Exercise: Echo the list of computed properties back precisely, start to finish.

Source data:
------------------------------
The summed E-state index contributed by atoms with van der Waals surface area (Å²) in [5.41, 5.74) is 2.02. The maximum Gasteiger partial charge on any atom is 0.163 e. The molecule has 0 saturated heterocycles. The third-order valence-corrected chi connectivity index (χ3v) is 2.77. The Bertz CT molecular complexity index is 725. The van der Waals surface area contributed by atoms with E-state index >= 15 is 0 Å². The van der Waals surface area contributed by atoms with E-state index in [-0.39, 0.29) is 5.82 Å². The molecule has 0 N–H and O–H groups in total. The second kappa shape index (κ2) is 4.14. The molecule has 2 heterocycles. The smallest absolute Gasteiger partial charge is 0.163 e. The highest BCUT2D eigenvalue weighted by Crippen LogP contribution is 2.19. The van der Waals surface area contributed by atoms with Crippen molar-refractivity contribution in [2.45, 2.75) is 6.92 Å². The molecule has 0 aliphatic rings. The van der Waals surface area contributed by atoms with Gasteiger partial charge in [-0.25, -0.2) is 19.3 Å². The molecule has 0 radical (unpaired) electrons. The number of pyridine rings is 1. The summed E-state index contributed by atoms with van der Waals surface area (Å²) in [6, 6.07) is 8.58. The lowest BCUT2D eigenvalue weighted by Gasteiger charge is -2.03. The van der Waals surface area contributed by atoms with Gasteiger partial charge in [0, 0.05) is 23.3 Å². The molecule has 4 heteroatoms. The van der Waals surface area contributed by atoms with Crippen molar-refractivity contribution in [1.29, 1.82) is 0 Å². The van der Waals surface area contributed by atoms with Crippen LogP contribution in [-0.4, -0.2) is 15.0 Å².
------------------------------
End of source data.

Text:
The summed E-state index contributed by atoms with van der Waals surface area (Å²) in [5.41, 5.74) is 2.02. The maximum Gasteiger partial charge on any atom is 0.163 e. The molecule has 0 saturated heterocycles. The third-order valence-corrected chi connectivity index (χ3v) is 2.77. The Bertz CT molecular complexity index is 725. The van der Waals surface area contributed by atoms with E-state index >= 15 is 0 Å². The van der Waals surface area contributed by atoms with E-state index in [-0.39, 0.29) is 5.82 Å². The molecule has 0 N–H and O–H groups in total. The second kappa shape index (κ2) is 4.14. The molecule has 2 heterocycles. The smallest absolute Gasteiger partial charge is 0.163 e. The highest BCUT2D eigenvalue weighted by Crippen LogP contribution is 2.19. The van der Waals surface area contributed by atoms with Crippen molar-refractivity contribution in [2.45, 2.75) is 6.92 Å². The molecule has 0 aliphatic rings. The van der Waals surface area contributed by atoms with Gasteiger partial charge in [-0.25, -0.2) is 19.3 Å². The molecule has 0 radical (unpaired) electrons. The number of pyridine rings is 1. The summed E-state index contributed by atoms with van der Waals surface area (Å²) in [6, 6.07) is 8.58. The lowest BCUT2D eigenvalue weighted by Gasteiger charge is -2.03. The van der Waals surface area contributed by atoms with Gasteiger partial charge in [0, 0.05) is 23.3 Å². The molecule has 4 heteroatoms. The van der Waals surface area contributed by atoms with Crippen molar-refractivity contribution in [1.29, 1.82) is 0 Å². The van der Waals surface area contributed by atoms with Crippen LogP contribution in [-0.4, -0.2) is 15.0 Å².